• $\begingroup$ @RakibulIslamPrince: think why can't you write $\sqrt{a+b} =\sqrt{a} +\sqrt{b} $. $\endgroup$ – Paramanand Singh Dec 28 '18 at 3:31
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Another (simple) solution involves applying L’Hopital after using $x=\frac{1}{n}$ to deduce that your limit is equivalent to $\frac{((e^{(1+x)log\frac{1}{x}}-e)}{x} \to \frac{e}{2} $which after differentiating becomes equivalent to $\frac{\frac{x}{x+1}-log(1+x)}{x^2} \to \frac{1}{2}$, for which you apply L’Hopital again and it becomes easy to evaluate, But I assume L’Hopital isn’t really too elementary either? :)

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This is a modification of the answer by Sorin Tirc

$$\lim_{n\rightarrow\infty} n\left[\left(1+\frac{1}{n}\right)^{n+1} - e\right] = \lim_{n\rightarrow\infty} \frac{e^{(n+1) \ln \left(1+\frac{1}{n}\right)} - e^0}{\frac{1}{n}}\\= \lim_{n\rightarrow\infty} \frac{e^{(n+1) \ln \left(1+\frac{1}{n}\right)} - e^1}{(n+1) \ln \left(1+\frac{1}{n}\right)-1}\frac{(n+1) \ln \left(1+\frac{1}{n}\right)-1}{\frac{1}{n}} $$

Now, since $$\lim_{x \to 0} \frac{e^x-e^1}{x-1}=e$$ by the definition of the derivative you get $$\lim_{n\rightarrow\infty} n\left[\left(1+\frac{1}{n}\right)^{n+1} - e\right] = \lim_{n\rightarrow\infty} e \frac{(n+1) \ln \left(1+\frac{1}{n}\right)-1}{\frac{1}{n}}= \lim_{n\rightarrow\infty} [(n+1) \ln \left(1+\frac{1}{n}\right)-1]$$ which can easi;y be calculated with L'Hospital.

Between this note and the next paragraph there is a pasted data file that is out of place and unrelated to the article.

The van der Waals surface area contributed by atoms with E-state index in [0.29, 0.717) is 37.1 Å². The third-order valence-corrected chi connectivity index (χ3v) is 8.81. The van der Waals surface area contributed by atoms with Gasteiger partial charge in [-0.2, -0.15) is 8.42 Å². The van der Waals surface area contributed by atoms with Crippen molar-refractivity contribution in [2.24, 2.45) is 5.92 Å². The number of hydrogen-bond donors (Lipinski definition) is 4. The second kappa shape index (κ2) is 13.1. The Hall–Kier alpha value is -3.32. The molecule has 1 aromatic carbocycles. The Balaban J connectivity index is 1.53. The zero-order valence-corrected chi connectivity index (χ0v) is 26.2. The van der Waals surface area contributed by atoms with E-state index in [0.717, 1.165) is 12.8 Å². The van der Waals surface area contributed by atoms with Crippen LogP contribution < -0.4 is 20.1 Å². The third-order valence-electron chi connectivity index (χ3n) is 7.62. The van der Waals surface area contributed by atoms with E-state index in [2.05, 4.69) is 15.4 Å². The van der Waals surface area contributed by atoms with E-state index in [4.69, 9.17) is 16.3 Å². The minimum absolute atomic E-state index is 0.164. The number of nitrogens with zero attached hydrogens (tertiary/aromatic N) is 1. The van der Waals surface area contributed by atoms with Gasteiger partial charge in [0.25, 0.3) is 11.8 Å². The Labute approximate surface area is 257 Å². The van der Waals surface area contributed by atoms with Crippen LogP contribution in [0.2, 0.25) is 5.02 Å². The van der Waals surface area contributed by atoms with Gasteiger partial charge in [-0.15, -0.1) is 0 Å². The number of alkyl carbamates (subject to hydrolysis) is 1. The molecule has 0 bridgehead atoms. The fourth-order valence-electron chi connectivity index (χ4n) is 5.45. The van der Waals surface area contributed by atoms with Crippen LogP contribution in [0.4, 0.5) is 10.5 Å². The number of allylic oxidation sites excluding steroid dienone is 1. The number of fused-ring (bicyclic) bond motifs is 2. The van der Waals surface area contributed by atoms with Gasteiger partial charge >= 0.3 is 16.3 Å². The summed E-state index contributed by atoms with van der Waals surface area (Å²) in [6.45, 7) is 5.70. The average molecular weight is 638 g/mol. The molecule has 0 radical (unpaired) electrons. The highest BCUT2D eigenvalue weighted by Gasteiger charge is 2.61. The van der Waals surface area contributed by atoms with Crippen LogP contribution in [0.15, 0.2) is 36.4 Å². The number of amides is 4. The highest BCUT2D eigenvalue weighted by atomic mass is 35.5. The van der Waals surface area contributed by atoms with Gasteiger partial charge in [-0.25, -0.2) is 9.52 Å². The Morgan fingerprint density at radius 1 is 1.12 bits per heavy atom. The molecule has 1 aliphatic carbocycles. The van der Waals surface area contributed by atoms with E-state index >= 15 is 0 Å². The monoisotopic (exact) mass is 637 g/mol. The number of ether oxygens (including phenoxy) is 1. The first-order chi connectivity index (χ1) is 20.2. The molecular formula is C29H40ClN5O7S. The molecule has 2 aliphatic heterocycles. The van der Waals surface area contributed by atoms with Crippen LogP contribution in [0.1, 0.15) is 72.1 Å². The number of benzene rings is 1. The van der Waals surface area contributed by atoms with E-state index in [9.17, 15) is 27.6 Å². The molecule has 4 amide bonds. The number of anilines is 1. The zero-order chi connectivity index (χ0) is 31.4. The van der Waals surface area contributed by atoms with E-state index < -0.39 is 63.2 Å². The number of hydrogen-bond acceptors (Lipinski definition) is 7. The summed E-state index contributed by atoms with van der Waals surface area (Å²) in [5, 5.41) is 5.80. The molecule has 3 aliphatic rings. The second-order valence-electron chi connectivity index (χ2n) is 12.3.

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Considering$$a_n=n\left(\left(1+\frac{1}{n}\right)^{n+1}-e\right) $$ Consider $$x=\left(1+\frac{1}{n}\right)^{n+1}\implies \log(x)=(n+1)\log\left(1+\frac{1}{n}\right)$$ So, using Taylor $$\log(x)=(n+1)\left(\frac{1}{n}-\frac{1}{2 n^2}+\frac{1}{3 n^3}+O\left(\frac{1}{n^4}\right)\right)=1+\frac{1}{2 n}-\frac{1}{6 n^2}+O\left(\frac{1}{n^3}\right)$$

Continue with Taylor $$x=e^{\log(x)}=e+\frac{e}{2 n}-\frac{e}{24 n^2}+O\left(\frac{1}{n^3}\right)$$ Back to $a_n$ $$a_n=n\left(e+\frac{e}{2 n}-\frac{e}{24 n^2}+O\left(\frac{1}{n^3}\right)-e\right)=\frac{e}{2}-\frac{e}{24 n}+O\left(\frac{1}{n^2}\right) $$ which shows the limit and also how it is approached.

Try with $n=10$ (which is far away from infinity) and use your pocket calculator $$a_{10}=\frac{285311670611}{10000000000}-10 e\approx 1.34835$$ while the approximation would give $$\frac{e}{2}-\frac{e}{240}=\frac{119 e}{240}\approx 1.34781$$

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Let's put $x=1/n$ so that $x\to 0^{+}$ and the expression under limit can be written as $$\frac{(1+x)^{1+(1/x)}-e}{x}$$ The numerator can be expressed as $$e\cdot\dfrac{\exp\left(\dfrac{1+x}{x}\log(1+x)-1\right)-1}{\dfrac{1+x}{x}\log(1+x)-1} \cdot \left(\dfrac{1+x}{x}\log(1+x)-1\right) $$ and the middle fraction tends to $1$ so that the desired limit is equal to the limit of $$e\cdot\frac{(1+x)\log(1+x)-x}{x^2}$$ which is same as the limit of $$e\left(\frac{\log(1+x)}{x}+\frac{\log(1+x)-x}{x^2}\right)$$ The first fraction in parenthesis tends to $1$ while the second one tends to $-1/2$ (via an easy application of L'Hospital's Rule or Taylor series) so that the desired limit is $e/2$.